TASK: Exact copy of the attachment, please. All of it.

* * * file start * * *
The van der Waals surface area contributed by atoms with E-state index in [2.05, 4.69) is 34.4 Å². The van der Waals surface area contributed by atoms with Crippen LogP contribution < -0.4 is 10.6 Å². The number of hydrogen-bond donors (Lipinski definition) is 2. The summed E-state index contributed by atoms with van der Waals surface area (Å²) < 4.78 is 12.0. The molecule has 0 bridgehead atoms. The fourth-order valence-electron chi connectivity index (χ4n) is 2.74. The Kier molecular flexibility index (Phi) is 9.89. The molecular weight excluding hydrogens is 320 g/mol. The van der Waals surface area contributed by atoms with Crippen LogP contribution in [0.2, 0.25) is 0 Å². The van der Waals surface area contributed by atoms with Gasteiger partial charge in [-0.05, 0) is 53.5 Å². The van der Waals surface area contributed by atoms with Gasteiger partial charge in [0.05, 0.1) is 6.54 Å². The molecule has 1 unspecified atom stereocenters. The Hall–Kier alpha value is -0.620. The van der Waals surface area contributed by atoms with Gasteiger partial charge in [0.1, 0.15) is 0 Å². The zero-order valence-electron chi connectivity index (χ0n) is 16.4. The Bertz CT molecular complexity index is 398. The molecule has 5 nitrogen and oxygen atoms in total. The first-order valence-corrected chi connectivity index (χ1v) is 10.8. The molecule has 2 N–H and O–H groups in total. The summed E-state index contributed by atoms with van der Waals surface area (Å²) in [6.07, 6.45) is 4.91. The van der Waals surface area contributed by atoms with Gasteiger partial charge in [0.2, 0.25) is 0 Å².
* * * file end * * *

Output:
The van der Waals surface area contributed by atoms with E-state index in [2.05, 4.69) is 34.4 Å². The van der Waals surface area contributed by atoms with Crippen LogP contribution < -0.4 is 10.6 Å². The number of hydrogen-bond donors (Lipinski definition) is 2. The summed E-state index contributed by atoms with van der Waals surface area (Å²) < 4.78 is 12.0. The molecule has 0 bridgehead atoms. The fourth-order valence-electron chi connectivity index (χ4n) is 2.74. The Kier molecular flexibility index (Phi) is 9.89. The molecular weight excluding hydrogens is 320 g/mol. The van der Waals surface area contributed by atoms with Crippen LogP contribution in [0.2, 0.25) is 0 Å². The van der Waals surface area contributed by atoms with Gasteiger partial charge in [-0.05, 0) is 53.5 Å². The van der Waals surface area contributed by atoms with Gasteiger partial charge in [0.05, 0.1) is 6.54 Å². The molecule has 1 unspecified atom stereocenters. The Hall–Kier alpha value is -0.620. The van der Waals surface area contributed by atoms with Gasteiger partial charge in [0.1, 0.15) is 0 Å². The zero-order valence-electron chi connectivity index (χ0n) is 16.4. The Bertz CT molecular complexity index is 398. The molecule has 5 nitrogen and oxygen atoms in total. The first-order valence-corrected chi connectivity index (χ1v) is 10.8. The molecule has 2 N–H and O–H groups in total. The summed E-state index contributed by atoms with van der Waals surface area (Å²) in [6.07, 6.45) is 4.91. The van der Waals surface area contributed by atoms with Gasteiger partial charge in [0.2, 0.25) is 0 Å².